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Handyman Dave

"I become a disciplined robot for the duration."

I doubt that any military campaign ever received more detailed planning. Logistics have been swirling around unresolved in my brain for days. This morning, the wet weather finally broke, the humidity dropped twenty percentage points, and the forecast predicts no chance of rain for the next two days. I can put on the two top coats of paint on the deck railing today and even slop over into tomorrow if I must. I linger in bed, running through more obscure details, the order of application seems to trouble me most. What sequence will minimize wait time between coats? Should I mount the ladder or squat on the deck first? I suppose I should apply that annealing primer to the top rail first. It's likely to take longest to dry.

I wear a uniform every bit as steeped in tradition as any general's.
Most prominent, my shoes, a discontinued Earth® style no longer available for love, money, or anything, soles patched with ShoeGoo® and tops liberally splattered with remnants of prior campaigns. My pants, likewise bearing traces of several prior skirmishes, scrapings from my five-in-one tool, finger smears, and brush-cleaning strokes. The blouse most resembles a Jackson Pollack canvas, sporting far too many pockets and a liberal, loose-fitting cut. The smear of polyurethane on the collar scratches the nape of my neck as I button it in place. My five-in-one slips into the right back pocket, the one partially shredded from much prior hasty scabbarding, ready to be quick-drawn should an errant speck appear on any fresh surface. A clean rag slips into my left back pocket. Surgical gloves fit onto my hands with great difficulty, but will prevent paint from seeping into my cuticles. My homemade havelock, the one The Muse created from the remnants of a former one, finishes the ensemble.

My identity changes once I'm garbed up. I become Handyman Dave, a man on a mission, however modest. My mindset shifts away from planning to fully immerse into execution. My perception crispens as I slip from distant observer to front-line worker. I become sort of steely inside, completely dedicated to completing my assignment, constantly critically judging my every move. I hear echoes of my mother's self-talk like a derisive drill sergeant egging me forward. I will not take kindly to any interruption. I will not take your call. I will forget lunch and most likely dinner, too, until I successfully complete my mission. Failure will not be an option, neither will sloppiness. I become a disciplined robot for the duration.

I used to wear a headset and listen to recorded books or podcasts when I painted, suspending myself in an alternate aural universe, but I can't bear more than a baseball game distantly playing in the background or some American Songbook lightly tinkling from speakers set some distance away. The headset cord always gets in the way and I have to struggle to remove the surgical gloves when I back into the wrong button. I cannot attend to these distractions and properly attend to the work at hand. I most often produce a playlist in my head, perhaps the same damned tune replaying for the duration. I don't know where these accompaniments come from or why they haunt me so. I believe that the soundtrack holds special power over any engagement, an almost subliminal subtext intended somehow to enrich and perhaps to enlighten. How an old Bobby Short track, imperfectly reproduced in my mind, could ever fulfill such a lofty possibility only deepens the mystery.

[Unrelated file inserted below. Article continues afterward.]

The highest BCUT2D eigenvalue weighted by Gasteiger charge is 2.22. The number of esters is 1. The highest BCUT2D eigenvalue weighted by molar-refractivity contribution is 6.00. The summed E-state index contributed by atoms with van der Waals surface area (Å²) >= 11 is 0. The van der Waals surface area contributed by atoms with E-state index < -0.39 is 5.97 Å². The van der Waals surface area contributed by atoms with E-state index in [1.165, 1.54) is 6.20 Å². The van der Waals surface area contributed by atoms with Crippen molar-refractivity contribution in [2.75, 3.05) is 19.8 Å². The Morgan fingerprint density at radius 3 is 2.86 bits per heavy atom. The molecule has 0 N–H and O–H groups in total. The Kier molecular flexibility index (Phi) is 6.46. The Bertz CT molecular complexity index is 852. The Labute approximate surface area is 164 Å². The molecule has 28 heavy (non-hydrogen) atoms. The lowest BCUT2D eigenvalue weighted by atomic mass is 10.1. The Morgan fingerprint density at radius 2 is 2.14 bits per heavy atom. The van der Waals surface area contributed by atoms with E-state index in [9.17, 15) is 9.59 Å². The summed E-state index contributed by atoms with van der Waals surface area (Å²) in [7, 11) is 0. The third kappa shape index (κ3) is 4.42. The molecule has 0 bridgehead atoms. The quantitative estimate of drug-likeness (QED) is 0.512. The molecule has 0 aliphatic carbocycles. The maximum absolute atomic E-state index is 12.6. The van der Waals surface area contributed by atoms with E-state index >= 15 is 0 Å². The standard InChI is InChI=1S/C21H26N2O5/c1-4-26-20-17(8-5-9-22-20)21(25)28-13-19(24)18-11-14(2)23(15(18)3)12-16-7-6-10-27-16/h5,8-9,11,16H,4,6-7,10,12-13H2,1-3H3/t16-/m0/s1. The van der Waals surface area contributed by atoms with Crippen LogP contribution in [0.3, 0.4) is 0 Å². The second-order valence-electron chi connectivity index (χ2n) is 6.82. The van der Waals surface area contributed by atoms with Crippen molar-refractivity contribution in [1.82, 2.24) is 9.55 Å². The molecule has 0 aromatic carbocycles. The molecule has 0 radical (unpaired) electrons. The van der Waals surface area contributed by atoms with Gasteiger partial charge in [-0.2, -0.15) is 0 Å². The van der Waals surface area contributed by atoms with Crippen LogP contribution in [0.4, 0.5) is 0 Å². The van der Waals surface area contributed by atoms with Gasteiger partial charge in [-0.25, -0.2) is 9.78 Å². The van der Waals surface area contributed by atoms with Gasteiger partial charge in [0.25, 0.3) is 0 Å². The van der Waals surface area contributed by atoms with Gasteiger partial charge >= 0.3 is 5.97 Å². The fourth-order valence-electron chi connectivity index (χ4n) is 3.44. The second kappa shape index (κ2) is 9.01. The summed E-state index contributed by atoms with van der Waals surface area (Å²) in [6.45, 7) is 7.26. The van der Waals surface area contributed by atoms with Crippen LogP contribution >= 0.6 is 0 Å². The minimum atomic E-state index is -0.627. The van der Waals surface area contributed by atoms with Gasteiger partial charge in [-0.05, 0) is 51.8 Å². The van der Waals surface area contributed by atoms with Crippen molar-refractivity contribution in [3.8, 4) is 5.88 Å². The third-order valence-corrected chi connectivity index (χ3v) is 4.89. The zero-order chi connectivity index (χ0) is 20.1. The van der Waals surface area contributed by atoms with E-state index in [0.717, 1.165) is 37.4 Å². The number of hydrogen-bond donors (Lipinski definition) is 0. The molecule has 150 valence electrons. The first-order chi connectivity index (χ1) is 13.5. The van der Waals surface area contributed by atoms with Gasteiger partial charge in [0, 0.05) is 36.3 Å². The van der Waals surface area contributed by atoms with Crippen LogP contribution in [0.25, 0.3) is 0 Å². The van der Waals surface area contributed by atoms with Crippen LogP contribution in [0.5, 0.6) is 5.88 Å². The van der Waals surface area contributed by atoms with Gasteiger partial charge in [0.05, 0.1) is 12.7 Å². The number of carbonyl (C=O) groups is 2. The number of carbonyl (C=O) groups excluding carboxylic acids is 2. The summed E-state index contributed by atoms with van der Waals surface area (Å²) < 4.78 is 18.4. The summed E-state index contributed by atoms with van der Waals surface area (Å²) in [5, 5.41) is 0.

By the end of the day I'll be nursing the latest aching muscle group, calf or shoulder, knees or wrist, while also nursing a cold beer while sitting at some slight distance from the surfaces I finished. I will experience a deep satisfaction. I will stroll around, checking several angles, finding small faults, my mother's self-talk revisiting, accepting that what I've done was the very best I could have done, before, later, accepting that I must be finished. However long the workday, the end of it comes as a surprise, for I invested days in planning and considerable time procrastinating before assuming the Handyman Dave persona. I will eventually remove the shoes and slip into my slippers. I'll rehang the rest of the uniform in that corner of the closet where I hide my alternate self when I'm not so engaged. I'll shower off the dust and sweat before probably deciding that I'll just skip supper, though It will have been a long time since breakfast that day. Rose The Skittish Spinster Cat will curl up next to me as I pretend to read. I'll startle awake hours later, maybe wander out to see how the finished job looks in the predawn darkness before slipping back into bed for the rest of the night.

©2018 by David A. Schmaltz - all rights reserved

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